Established in 1977, the Garden Museum is dedicated to gardening and the culture around it, probably the only of its kind in the world. The museum is housed in the Church of St Mary-at-Lambeth in London, UK, which is the burial place of John Tradescant (c1570 - 1638), whom the museum calls “the first great gardener and plant-hunter in British history” and whose tomb, located in the garden of the church, is epic. The museum offers a permanent collection — paintings, tools, ephemera and historic artifacts — temporary exhibitions, events, garden, and a café. From 2015 to 2017, the museum closed temporarily and underwent a renovation, reopening this past May and introducing a new identity designed by London-based Pentagram partners Luke Powell and Jody Hudson-Powell.
The museum’s wordmark is set in Humanist 970, a font that is based on Doric, a very early sans serif released by the Stephenson Blake Foundry in 1816. As with other fonts released during this time period, it is organic and imperfect in nature, creating a characterful letter set.
A key focus while developing the identity was to create a system that could flex and scale based on the audience. The bold wordmark can live on its own strongly when required but also quickly become inviting and lively when the shapes and illustrations start to come into play.
Pentagram provided text
The old logo was relatively okay in that it was set in a peculiar font and it was sort of museum-ish and had a garden-ish color. The new logo, on its own, can be described pretty much the same way: it’s a peculiar font, Humanist 970, that looks museum-ish and has a garden-ish green color. So far, it’s a parallel move with each logo having its pros and cons but the new logo has a lovely range of flora around and behind it that instantly transforms it into something more memorable, relevant, and attractive through the combination of the wide wordmark in the deep green with the oversize graphic patterns.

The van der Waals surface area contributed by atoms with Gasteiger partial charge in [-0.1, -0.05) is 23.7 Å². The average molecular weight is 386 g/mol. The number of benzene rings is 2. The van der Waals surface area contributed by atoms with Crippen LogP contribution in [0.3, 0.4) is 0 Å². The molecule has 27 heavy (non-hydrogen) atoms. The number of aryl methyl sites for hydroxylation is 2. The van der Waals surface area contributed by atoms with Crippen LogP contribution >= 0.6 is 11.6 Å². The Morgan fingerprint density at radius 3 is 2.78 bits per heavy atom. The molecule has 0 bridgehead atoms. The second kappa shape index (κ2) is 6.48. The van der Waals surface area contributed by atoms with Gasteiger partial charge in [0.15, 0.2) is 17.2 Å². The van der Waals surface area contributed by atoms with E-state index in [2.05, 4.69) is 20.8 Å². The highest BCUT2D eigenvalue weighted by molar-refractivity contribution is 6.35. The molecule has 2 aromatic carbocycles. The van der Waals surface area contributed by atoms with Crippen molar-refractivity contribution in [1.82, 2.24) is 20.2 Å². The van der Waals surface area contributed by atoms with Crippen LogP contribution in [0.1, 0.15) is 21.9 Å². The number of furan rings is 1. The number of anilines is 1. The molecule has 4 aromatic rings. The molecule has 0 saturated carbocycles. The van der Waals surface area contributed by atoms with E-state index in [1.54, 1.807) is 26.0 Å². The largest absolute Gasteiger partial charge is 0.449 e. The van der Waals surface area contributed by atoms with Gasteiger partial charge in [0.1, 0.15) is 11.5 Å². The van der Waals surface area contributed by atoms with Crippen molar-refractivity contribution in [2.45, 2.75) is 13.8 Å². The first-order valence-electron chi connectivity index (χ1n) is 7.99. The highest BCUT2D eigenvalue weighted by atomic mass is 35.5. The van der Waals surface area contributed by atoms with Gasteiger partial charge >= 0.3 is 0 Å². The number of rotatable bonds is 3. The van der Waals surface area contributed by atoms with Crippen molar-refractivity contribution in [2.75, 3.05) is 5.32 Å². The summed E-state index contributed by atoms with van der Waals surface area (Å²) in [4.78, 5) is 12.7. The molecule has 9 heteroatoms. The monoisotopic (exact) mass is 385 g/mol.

Inspired by the work of Brazilian landscape artist Roberto Burle Marx, Pentagram created a visual language out of different forms and colours to represent seasons and flora. This language can be both visually expressive and functional, used to create illustrations when brought together and individual icons when pulled apart.
The palette of shapes are interpretations of the organic forms native to different seasons. “These shapes are deliberately imperfect and abstract, but when constructed into compositions give a feeling of a living garden,” said Luke Powell.
Pentagram provided text
The illustrations are charming, fun, and a great interpretation of “gardens” where they convey all the kinds of stuff you would find in one, from leafs to branches to insects, all in an abstract, minimalist style that feels lively and inviting. The supporting font, Amira, has a chiseled structure that evokes the inscriptions one could find in old buildings, like the church the museum lives in.
The way the illustration density is modulated in different ways — sometimes loose as in the letterhead, sometimes dense as in the invitation — along with the seasonal color palette provides plenty of flexibility and keeps the identity interesting and engaging. It’s also surprising how well the two typefaces work together as a Bold and Light duo, even though they have very different structures.
Branding a gardening museum is a difficult challenge because it would be easy for it to look like a nursery store or a botanic garden but this identity manages to combine the sense of high culture of a museum with the weekend task of digging in the dirt and watching your hard work’s grow into leafy, grassy, flowery patches of joy.